Scientific Studies on Ultrasonic Ageing of Wines
An ultrasonic intensity or acoustic energy density level at a relatively moderate level can promote rapid extraction and leaching of phenolics from oak chips into wine, thus potentially increasing the wine flavour and nutritional value within a significantly shortened maturation time. Furthermore, ultrasound treatment is capable to modify the composition of wine rapidly, which is assumed to be due to the effects of acoustic cavitation. Thereby, a high level of acoustic energy density is supposed to promote the ultrasonic modification of wine composition. (cf. Yang et al., 2014)
Similar ageing effects have been reported by Jiménez-Sánchez et al. (2020) for sherry vinegar using oak chips and ultrasound. Ultrasonication reduced the maturation time significantly when compared to traditional maturation.
Ultrasonic Release of Aroma Compounds from Oak
Breniaux and colleagues investigated the effects of high-power ultrasound for cleaning oaken wine barrel and the subsequent release of polyphenolic and other compounds, when the barrels were used after the treatment for wine ageing. Polyphenols and phytochemicals such as ellagitannins, lignin, and aromatic precursors contribute heavily to wine maturation and flavour. Overall, the study showed that ultrasonic treatment gave higher yields of polyphenols and other bioactive compounds within a very short treatment time. For instance, the concentration of furfural was higher in the case of ultrasound treatment at 8 months of ageing and 12 months of ageing, with the concentration increasing between 18.8 and 92.6% compared to alternative steam treatment. For the 5-methylfurfural, the concentration was significantly higher for ultrasonic treatment for barrels of 1 year-old barrels (12 months aged wine) and 2 year-old barrels (2, 8, and 12 months aged wine) with an increase between 20.5 and 97%. Regarding the whisky lactone diastereoisomers, the trans-whisky lactone was significantly higher for 3-year old barrels treated with ultrasonics: after 12 months of ageing, the wine has a concentration at 75.2 ± 5.6 μg/L, resulting in an increase of 46.9% compared to the wine aged in a steam-treated cask. For the concentrations of vanillin and syringaldehyde, values measured in wine were also significantly higher after the ultrasonic treatment. When compared with barrel steam treatment, the total energy consumption was 0.38 kWh for power ultrasound and 3 kWh for aqueous steam, which is 7.89 times lower.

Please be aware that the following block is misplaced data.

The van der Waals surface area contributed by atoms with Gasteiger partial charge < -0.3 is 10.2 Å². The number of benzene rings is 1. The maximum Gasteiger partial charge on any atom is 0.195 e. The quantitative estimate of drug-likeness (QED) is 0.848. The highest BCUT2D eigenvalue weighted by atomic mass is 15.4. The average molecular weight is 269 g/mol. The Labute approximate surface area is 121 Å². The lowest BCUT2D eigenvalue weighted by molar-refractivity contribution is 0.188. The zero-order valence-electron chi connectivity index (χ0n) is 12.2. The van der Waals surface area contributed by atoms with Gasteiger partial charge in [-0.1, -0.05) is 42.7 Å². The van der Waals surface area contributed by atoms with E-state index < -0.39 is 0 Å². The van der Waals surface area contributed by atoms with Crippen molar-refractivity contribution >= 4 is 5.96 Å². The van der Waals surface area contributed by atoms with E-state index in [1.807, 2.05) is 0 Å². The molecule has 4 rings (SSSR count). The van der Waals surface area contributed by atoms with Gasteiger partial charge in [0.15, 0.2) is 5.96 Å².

(cf. Breniaux et al., 2021)
Ultrasonically Promoted Chemical Reactions in Wine
During wine ageing, numerous chemical reactions take place. For instance, proanthocyanidin compounds tend to polymerize, condense with anthocyanins, and combine with other polymers, such as proteins and polysaccharides. This condensation reaction with anthocyanins is the main chemical reaction involved in darkening and stabilization of the color of red wine, which changes from a bright red to dark red with brown tones.
Early studies by Masuzawa et al., 2000 already demonstrated that ultrasound promotes the polymerization of the phenolic compounds and increases the polyphenolic content in red wine as the wine matures.
During wine ageing in barrels, hundreds of compounds can be extracted from wood to wine, which directly contributes to the flavour, aroma, and mouth-feel sensations of the final wine. The fibre composition of the oak wood plays an important role in the ageing process, since volatile phenols and phenolic aldehydes from lignin, and furfural compounds from cellulose and hemicelluloses sugar degradation are extracted.